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Free in February! Museums and More

Updated: Dec 25, 2022

Get Inspired this Winter

Field Museum in Feb. 2020, Photo: Spencer C. Schluter,

Snow. Ice. Sleet. Slush. Wind chill factors. Here in Chicagoland, it can be tempting to stay home and hibernate in the winter. While we are staying in, it is a great time to build our craft and grow as artists. This includes practicing scales and exercises, composing new music, drawing in our sketchbooks, journaling, and creating our goals for the upcoming year. Creating art doesn't happen just in the practice room, on our tablet or laptop, or with pencil and paper, it's important to get out into the world and experience life and as author Julie Cameron says in her classic creativity guide, The Artists's Way, take yourself on "Artist Dates." Listening to great music, viewing artistic masterpieces, and spending time with nature are all ways to connect your inner artist. Local museums, the CSO, and the even the local zoos offer free fun and creative inspiration in February.

Art Institute of Chicago

The Art Institute of Chicago is one of the oldest art museums in the United States and has one of the highly-regard collections of great visual art in the world with works such as Georges Seurat's A Sunday Afternoon on the Island of La Grande Jatte (pictured above), Edward Hopper's Nighthawks at the Diner, and Grant Wood's American Gothic. They offer free admission to Illinois residents every Wednesday from 5 to 8 p.m. all year round, but from now until March 4, they are offering free weekday admission (Monday through Friday) for Illinois residents. Get out and get inspired to create!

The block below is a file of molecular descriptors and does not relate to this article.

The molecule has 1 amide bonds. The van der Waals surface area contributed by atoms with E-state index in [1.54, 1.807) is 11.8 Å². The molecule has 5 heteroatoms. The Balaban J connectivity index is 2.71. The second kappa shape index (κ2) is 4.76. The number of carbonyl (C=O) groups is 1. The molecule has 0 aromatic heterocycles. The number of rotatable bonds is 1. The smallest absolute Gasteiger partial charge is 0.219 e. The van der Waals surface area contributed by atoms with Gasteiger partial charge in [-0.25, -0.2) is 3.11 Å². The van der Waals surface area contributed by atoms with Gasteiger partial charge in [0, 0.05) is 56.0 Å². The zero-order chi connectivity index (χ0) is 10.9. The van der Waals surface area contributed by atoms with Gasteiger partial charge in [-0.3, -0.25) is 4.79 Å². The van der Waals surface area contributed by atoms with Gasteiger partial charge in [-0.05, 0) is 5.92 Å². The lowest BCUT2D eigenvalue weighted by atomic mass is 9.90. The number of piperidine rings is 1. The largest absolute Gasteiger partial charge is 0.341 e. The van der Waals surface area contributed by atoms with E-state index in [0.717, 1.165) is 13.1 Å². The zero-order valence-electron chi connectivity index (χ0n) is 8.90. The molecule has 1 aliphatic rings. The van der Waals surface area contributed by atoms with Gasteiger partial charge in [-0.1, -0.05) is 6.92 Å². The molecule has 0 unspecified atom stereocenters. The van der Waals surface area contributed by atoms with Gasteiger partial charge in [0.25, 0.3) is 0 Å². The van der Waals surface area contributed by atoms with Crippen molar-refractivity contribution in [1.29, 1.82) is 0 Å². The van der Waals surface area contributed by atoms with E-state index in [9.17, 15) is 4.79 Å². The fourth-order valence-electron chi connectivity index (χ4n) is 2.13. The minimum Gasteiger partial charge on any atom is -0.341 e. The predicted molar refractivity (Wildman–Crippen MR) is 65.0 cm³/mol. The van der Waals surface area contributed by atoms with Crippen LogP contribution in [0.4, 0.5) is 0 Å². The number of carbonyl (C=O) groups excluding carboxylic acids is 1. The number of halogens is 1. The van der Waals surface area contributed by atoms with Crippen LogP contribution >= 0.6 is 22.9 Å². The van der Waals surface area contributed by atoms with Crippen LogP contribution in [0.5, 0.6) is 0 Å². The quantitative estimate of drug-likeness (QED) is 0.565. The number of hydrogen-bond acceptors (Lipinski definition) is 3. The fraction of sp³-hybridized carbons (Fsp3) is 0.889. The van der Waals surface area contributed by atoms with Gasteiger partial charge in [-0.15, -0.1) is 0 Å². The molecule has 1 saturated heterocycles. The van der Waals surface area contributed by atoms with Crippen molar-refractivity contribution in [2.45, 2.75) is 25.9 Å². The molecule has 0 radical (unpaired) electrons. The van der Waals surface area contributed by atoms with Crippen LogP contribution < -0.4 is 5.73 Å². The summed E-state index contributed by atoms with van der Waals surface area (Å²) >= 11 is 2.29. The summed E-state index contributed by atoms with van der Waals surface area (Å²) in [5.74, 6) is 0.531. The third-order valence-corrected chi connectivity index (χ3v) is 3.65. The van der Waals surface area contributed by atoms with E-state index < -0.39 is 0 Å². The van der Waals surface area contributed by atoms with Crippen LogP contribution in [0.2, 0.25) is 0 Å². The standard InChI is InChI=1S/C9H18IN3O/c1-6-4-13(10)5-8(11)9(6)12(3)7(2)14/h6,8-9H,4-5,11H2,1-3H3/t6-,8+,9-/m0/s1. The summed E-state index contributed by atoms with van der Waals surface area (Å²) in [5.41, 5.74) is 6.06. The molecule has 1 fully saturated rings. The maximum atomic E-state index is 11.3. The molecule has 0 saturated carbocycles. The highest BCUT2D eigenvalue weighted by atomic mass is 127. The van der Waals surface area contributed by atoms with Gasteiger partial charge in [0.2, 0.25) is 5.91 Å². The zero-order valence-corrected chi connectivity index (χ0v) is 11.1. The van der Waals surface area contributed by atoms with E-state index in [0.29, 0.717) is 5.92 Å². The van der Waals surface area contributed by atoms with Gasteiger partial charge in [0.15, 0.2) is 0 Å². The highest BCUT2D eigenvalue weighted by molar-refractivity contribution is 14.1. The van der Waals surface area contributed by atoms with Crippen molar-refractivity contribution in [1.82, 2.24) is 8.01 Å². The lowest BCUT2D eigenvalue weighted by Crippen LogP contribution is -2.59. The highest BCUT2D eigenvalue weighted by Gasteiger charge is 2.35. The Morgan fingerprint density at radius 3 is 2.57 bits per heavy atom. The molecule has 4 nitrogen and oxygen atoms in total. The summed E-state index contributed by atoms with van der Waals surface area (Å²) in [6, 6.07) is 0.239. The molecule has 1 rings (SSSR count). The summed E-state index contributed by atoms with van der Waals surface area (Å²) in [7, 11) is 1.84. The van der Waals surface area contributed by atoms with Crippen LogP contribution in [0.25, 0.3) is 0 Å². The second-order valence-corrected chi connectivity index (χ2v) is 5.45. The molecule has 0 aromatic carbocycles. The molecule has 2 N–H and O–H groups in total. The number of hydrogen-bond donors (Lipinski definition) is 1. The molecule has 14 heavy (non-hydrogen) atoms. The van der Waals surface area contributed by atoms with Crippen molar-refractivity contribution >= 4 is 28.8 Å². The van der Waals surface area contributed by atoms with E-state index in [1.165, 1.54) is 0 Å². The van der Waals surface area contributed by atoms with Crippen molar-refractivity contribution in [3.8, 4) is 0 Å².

Chicago Symphony Orchestra All-Access Chamber Series

Chicago is fortunate to be home to one of the world's most accomplished orchestras, the Chicago Symphony Orchestra (CSO). Musicians from the CSO offer a series of free chamber concerts in Orchestra Hall and in neighborhood venues throughout the city each season.

On Wednesday Feb. 19, 2020 at Symphony Center, CSO Chamber Players will perform Hungarian composer and musicologist, Bela Bartók's Contrasts for violin, clarinet, and piano along with French composer Olivier Messiaen's Quatuor pour la fin du temps for clarinet, violin, cello, and piano. Quatuor pour la fin du temps translates as "Quartet for the End of the World" and was composed by Messiaen while he was a prisoner of war in a German prison camp. The piece was first performed by Messiaen and other prisoners. It is a deeply moving work and not to be missed! Concert time is 6:30 p.m. <